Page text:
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Fixation with the past or vision for the future: Challenges of land tenure reform in Kenya with special focus on land rights of the Maasai and Boorana pastoralists

Adhi, Godana Doyo (2009) Fixation with the past or vision for the future: Challenges of land tenure reform in Kenya with special focus on land rights of the Maasai and Boorana pastoralists. Masters by Research thesis, Murdoch University.

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The aim of this study is to discuss the challenges facing land tenure reform in Kenya, with special focus on the pastoral Maasai and Boorana communities. The question of land ownership has been one of the major issues in Kenya since the colonial period. The study examines some of the contemporary legal and policy concerns from an historical perspective with a view to understanding current legal and institutional constraints. The colonial land tenure policy that spans a period of over 100 years still endures in spite of the social, political and economic transformation the society has undergone. My main objective is to examine the extent to which land rights of pastoral communities have been and continue to be undermined by inherited statutory land tenure regimes. This study demonstrates that the introduction of the alien notion of land tenure diminishes rather than strengthens the access of communities to land and other land-based natural resources.

The study demonstrates that contrary to widely held views of policy makers and commentators, the conventional approach to land management, centralised statutory legal frameworks have not secured land rights for the pastoralists. The study assesses the effectiveness of this policy as applied by colonial and post-colonial governments. The failure by successive governments to undertake a comprehensive land reform has led to conflicts between communities, resulting in social, economic, and political repercussions. Inappropriate and irrational government policy of land tenure conversion from communal to private holdings has been the source of escalating conflicts, as demonstrated by this study. Finally, the study illustrates simmering new challenges confronting the pastoralists due to increasing encroachment of other land use such as agriculture, mining, oil exploration and ecotourism. It explores alternative policy and legislative reforms that will comprehensively address the unresolved historical and contemporary land grievances.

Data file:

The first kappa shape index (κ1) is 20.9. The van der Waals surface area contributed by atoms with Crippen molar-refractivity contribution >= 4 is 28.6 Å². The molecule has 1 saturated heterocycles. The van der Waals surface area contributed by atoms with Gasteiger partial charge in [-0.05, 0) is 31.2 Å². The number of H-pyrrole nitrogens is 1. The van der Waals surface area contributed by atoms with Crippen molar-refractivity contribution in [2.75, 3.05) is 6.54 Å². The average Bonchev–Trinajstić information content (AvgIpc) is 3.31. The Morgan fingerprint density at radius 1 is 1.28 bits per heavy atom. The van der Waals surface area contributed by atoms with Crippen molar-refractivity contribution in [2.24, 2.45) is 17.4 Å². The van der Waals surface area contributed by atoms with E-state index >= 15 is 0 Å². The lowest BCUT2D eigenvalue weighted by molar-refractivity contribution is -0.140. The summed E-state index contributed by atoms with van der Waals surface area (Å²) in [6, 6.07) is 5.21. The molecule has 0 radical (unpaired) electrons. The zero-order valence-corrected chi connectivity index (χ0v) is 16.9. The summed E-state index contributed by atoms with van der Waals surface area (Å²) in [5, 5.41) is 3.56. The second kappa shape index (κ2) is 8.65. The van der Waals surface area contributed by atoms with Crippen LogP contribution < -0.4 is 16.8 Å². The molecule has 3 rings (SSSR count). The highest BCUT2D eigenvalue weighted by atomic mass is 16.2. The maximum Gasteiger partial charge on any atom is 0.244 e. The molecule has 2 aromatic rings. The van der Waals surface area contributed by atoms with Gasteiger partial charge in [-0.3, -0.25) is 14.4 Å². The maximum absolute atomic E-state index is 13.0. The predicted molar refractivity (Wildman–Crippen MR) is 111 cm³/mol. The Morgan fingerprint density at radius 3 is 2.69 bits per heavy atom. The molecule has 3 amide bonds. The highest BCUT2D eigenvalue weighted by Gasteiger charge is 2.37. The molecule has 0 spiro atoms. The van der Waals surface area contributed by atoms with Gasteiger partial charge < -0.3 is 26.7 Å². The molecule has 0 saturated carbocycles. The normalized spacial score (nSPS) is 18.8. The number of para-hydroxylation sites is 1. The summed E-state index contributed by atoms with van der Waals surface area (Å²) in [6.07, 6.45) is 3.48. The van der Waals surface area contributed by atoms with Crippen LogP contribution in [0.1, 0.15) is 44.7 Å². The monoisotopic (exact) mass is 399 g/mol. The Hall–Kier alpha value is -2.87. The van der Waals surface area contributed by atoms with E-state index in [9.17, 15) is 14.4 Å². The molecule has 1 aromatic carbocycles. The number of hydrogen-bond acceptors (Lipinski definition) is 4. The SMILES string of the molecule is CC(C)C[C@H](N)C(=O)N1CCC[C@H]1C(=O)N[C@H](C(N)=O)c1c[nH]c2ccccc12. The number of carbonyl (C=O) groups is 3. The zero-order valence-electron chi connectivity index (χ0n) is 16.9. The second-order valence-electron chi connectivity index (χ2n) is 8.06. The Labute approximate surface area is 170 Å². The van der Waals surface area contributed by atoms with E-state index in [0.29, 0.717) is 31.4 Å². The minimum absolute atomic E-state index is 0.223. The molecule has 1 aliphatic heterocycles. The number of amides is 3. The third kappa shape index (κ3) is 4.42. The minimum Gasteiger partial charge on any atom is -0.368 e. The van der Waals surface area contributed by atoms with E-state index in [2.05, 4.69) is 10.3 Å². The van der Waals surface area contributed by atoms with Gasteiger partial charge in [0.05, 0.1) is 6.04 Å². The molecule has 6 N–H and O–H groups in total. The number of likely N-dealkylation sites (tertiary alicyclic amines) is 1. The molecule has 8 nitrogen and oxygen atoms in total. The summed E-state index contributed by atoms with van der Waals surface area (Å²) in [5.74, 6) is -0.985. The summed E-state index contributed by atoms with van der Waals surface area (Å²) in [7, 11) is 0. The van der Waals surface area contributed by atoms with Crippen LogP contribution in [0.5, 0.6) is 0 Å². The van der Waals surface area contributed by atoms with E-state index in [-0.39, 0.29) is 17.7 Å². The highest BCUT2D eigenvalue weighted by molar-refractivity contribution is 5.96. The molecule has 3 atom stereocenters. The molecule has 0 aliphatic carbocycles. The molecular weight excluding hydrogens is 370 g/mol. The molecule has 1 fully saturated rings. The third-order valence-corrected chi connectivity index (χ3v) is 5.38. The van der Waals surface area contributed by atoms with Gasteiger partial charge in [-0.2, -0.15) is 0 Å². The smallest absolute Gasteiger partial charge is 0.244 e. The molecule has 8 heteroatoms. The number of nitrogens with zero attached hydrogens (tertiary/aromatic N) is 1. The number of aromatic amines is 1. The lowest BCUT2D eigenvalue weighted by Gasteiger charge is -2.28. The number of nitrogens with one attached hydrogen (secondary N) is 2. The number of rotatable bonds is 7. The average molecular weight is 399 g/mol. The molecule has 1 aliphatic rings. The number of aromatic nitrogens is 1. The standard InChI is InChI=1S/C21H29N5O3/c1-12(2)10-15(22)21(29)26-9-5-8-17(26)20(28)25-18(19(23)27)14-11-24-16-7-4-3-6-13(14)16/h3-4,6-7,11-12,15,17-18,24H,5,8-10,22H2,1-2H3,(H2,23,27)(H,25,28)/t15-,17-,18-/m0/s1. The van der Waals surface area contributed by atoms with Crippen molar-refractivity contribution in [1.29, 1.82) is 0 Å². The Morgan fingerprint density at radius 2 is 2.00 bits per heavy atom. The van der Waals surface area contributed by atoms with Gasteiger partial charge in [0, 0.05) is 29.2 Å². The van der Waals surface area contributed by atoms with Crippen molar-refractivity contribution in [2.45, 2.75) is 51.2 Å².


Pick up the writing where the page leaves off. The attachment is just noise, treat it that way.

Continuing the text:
Item Type: Thesis (Masters by Research)
Murdoch Affiliation(s): School of Law
Supervisor(s): Mugambwa, John T. and Zimmermann, Augusto
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